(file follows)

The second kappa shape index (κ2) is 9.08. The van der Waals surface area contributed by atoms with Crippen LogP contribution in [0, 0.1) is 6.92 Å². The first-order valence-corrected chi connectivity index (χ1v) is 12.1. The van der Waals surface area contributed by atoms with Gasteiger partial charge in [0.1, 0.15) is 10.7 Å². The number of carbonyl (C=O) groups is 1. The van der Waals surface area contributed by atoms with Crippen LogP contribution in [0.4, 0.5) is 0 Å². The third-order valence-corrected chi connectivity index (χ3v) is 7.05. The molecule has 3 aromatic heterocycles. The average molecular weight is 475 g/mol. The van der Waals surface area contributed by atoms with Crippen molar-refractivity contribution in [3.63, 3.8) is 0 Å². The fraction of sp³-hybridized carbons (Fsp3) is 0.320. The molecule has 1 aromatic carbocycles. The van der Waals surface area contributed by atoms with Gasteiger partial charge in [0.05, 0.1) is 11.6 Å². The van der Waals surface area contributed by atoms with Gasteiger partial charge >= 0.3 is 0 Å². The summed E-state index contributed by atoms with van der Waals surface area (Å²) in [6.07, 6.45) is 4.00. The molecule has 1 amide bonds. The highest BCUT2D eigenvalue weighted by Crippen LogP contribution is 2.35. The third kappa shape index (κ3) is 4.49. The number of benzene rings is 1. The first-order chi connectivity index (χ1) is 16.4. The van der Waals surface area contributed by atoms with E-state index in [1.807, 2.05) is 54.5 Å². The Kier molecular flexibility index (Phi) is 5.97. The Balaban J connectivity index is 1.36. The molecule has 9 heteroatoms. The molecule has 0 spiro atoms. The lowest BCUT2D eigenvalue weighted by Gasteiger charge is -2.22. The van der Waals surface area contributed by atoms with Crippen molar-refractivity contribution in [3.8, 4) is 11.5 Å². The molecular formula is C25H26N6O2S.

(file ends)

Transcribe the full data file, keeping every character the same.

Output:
The second kappa shape index (κ2) is 9.08. The van der Waals surface area contributed by atoms with Crippen LogP contribution in [0, 0.1) is 6.92 Å². The first-order valence-corrected chi connectivity index (χ1v) is 12.1. The van der Waals surface area contributed by atoms with Gasteiger partial charge in [0.1, 0.15) is 10.7 Å². The number of carbonyl (C=O) groups is 1. The van der Waals surface area contributed by atoms with Crippen LogP contribution in [0.4, 0.5) is 0 Å². The third-order valence-corrected chi connectivity index (χ3v) is 7.05. The molecule has 3 aromatic heterocycles. The average molecular weight is 475 g/mol. The van der Waals surface area contributed by atoms with Crippen molar-refractivity contribution in [3.63, 3.8) is 0 Å². The fraction of sp³-hybridized carbons (Fsp3) is 0.320. The molecule has 1 aromatic carbocycles. The van der Waals surface area contributed by atoms with Gasteiger partial charge in [0.05, 0.1) is 11.6 Å². The van der Waals surface area contributed by atoms with Gasteiger partial charge >= 0.3 is 0 Å². The summed E-state index contributed by atoms with van der Waals surface area (Å²) in [6.07, 6.45) is 4.00. The molecule has 1 amide bonds. The highest BCUT2D eigenvalue weighted by Crippen LogP contribution is 2.35. The third kappa shape index (κ3) is 4.49. The number of benzene rings is 1. The first-order chi connectivity index (χ1) is 16.4. The van der Waals surface area contributed by atoms with E-state index in [1.807, 2.05) is 54.5 Å². The Kier molecular flexibility index (Phi) is 5.97. The Balaban J connectivity index is 1.36. The molecule has 9 heteroatoms. The molecule has 0 spiro atoms. The lowest BCUT2D eigenvalue weighted by Gasteiger charge is -2.22. The van der Waals surface area contributed by atoms with Crippen molar-refractivity contribution in [3.8, 4) is 11.5 Å². The molecular formula is C25H26N6O2S.